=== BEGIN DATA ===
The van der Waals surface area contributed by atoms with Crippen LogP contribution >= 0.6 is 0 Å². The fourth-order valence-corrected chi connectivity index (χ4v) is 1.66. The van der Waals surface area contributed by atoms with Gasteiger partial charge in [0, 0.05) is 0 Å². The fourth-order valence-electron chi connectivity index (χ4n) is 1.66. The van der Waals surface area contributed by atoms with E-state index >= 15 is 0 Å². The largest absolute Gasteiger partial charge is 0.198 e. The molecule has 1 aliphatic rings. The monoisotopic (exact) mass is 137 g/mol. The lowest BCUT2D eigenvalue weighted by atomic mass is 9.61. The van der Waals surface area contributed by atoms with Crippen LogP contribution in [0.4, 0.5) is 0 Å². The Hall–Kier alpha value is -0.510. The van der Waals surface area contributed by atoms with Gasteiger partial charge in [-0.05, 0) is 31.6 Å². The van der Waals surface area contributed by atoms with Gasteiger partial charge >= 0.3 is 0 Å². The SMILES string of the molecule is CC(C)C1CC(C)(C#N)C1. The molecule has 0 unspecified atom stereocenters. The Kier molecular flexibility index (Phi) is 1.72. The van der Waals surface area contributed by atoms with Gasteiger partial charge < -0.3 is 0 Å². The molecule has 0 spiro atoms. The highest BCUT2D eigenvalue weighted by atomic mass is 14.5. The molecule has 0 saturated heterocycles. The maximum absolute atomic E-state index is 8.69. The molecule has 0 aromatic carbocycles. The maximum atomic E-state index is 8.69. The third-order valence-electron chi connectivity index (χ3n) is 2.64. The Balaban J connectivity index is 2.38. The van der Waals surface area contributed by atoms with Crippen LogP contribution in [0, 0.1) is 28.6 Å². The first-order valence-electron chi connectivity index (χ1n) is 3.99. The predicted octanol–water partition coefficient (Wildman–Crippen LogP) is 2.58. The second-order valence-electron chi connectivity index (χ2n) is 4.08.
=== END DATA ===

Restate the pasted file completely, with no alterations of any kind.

The van der Waals surface area contributed by atoms with Crippen LogP contribution >= 0.6 is 0 Å². The fourth-order valence-corrected chi connectivity index (χ4v) is 1.66. The van der Waals surface area contributed by atoms with Gasteiger partial charge in [0, 0.05) is 0 Å². The fourth-order valence-electron chi connectivity index (χ4n) is 1.66. The van der Waals surface area contributed by atoms with E-state index >= 15 is 0 Å². The largest absolute Gasteiger partial charge is 0.198 e. The molecule has 1 aliphatic rings. The monoisotopic (exact) mass is 137 g/mol. The lowest BCUT2D eigenvalue weighted by atomic mass is 9.61. The van der Waals surface area contributed by atoms with Crippen LogP contribution in [0.4, 0.5) is 0 Å². The Hall–Kier alpha value is -0.510. The van der Waals surface area contributed by atoms with Gasteiger partial charge in [-0.05, 0) is 31.6 Å². The van der Waals surface area contributed by atoms with Gasteiger partial charge >= 0.3 is 0 Å². The SMILES string of the molecule is CC(C)C1CC(C)(C#N)C1. The molecule has 0 unspecified atom stereocenters. The Kier molecular flexibility index (Phi) is 1.72. The van der Waals surface area contributed by atoms with Gasteiger partial charge < -0.3 is 0 Å². The molecule has 0 spiro atoms. The highest BCUT2D eigenvalue weighted by atomic mass is 14.5. The molecule has 0 saturated heterocycles. The maximum absolute atomic E-state index is 8.69. The molecule has 0 aromatic carbocycles. The maximum atomic E-state index is 8.69. The third-order valence-electron chi connectivity index (χ3n) is 2.64. The Balaban J connectivity index is 2.38. The van der Waals surface area contributed by atoms with Crippen LogP contribution in [0, 0.1) is 28.6 Å². The first-order valence-electron chi connectivity index (χ1n) is 3.99. The predicted octanol–water partition coefficient (Wildman–Crippen LogP) is 2.58. The second-order valence-electron chi connectivity index (χ2n) is 4.08.